The rally seen in early trading came as much better than expected retail sales data partly offset recent concerns the economic recovery may be stalling.

A report from the Commerce Department said retail sales spiked by 1.9 percent in September after rising by 0.6 percent in August. Economists had expected retail sales to climb by 0.7 percent.

Excluding a jump in sales by motor vehicles and parts dealers, retail sales still surged up by 1.5 percent in September after climbing by a downwardly revised 0.5 percent in August.

Ex-auto sales were expected to rise by 0.5 percent compared to the 0.7 percent increase originally reported for the previous month.

Closely watched core retail sales, which exclude automobiles, gasoline, building materials and food services, jumped by 1.4 percent in September after dipping by 0.3 percent in August.

Michael Pearce, Senior U.S. Economist at Capital Economics, said the strong retail sales growth "suggests the economy was carrying more momentum into the fourth quarter than anticipated, defying fears that the expiry of enhanced unemployment benefits in the summer would harm the economy."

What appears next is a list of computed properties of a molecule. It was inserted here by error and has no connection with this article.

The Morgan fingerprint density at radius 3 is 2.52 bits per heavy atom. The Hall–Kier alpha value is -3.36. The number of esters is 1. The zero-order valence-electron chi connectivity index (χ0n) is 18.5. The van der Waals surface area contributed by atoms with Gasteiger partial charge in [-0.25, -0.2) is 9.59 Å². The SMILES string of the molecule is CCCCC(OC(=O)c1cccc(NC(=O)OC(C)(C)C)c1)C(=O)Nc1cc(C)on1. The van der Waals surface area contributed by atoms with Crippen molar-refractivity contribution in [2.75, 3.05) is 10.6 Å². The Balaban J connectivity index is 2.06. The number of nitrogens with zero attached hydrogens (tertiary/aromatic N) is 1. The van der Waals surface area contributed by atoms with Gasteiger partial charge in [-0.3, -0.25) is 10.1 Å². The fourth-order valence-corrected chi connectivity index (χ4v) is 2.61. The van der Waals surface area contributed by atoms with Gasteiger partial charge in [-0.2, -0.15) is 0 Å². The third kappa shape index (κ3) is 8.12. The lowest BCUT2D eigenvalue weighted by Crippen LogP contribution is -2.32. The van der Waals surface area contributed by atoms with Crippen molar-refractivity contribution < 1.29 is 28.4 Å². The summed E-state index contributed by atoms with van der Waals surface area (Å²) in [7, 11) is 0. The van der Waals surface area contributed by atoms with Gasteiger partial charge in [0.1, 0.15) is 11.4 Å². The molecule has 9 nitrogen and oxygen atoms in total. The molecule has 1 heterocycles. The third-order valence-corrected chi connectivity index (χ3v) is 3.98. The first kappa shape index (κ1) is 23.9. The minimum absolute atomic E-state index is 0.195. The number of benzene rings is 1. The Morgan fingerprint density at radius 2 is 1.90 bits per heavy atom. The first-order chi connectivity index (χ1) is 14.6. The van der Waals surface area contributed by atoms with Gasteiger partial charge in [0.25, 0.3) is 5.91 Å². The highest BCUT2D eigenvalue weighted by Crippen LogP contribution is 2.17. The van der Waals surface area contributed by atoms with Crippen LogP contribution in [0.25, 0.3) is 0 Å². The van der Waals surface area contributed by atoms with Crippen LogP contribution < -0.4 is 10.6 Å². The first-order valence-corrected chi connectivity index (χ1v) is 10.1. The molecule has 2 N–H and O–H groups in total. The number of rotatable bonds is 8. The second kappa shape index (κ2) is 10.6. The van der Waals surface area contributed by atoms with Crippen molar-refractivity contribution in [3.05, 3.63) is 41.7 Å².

Adding to the positive sentiment, the University of Michigan released a report showing a bigger than expected improvement in consumer sentiment in the month of October.

The preliminary report said the consumer sentiment index rose to 81.2 in October from the final September reading of 80.4. Economists had expected the index to inch up to 80.5.

Meanwhile, traders largely shrugged off a report from the Federal Reserve showing an unexpected decrease in industrial production in the month of September.

Buying interest was also generated after Pfizer (PFE) Chairman and CEO Albert Bourla said the drug giant will apply for emergency use of the Covid-19 vaccine it is developing with BioNTech (BNTX) soon after the safety milestone is achieved in the third week of November.

"All the data contained in our U.S. application would be reviewed not only by the FDA's own scientists but also by an external panel of independent experts at a publicly held meeting convened by the agency," Bourla said in an open letter.

The Dow benefited from an advance by shares of Boeing (BA), which moved notably higher after Europe's top aviation regulator told Bloomberg he's satisfied changes made to the aerospace giant's 737 Max have made the aircraft safe to fly.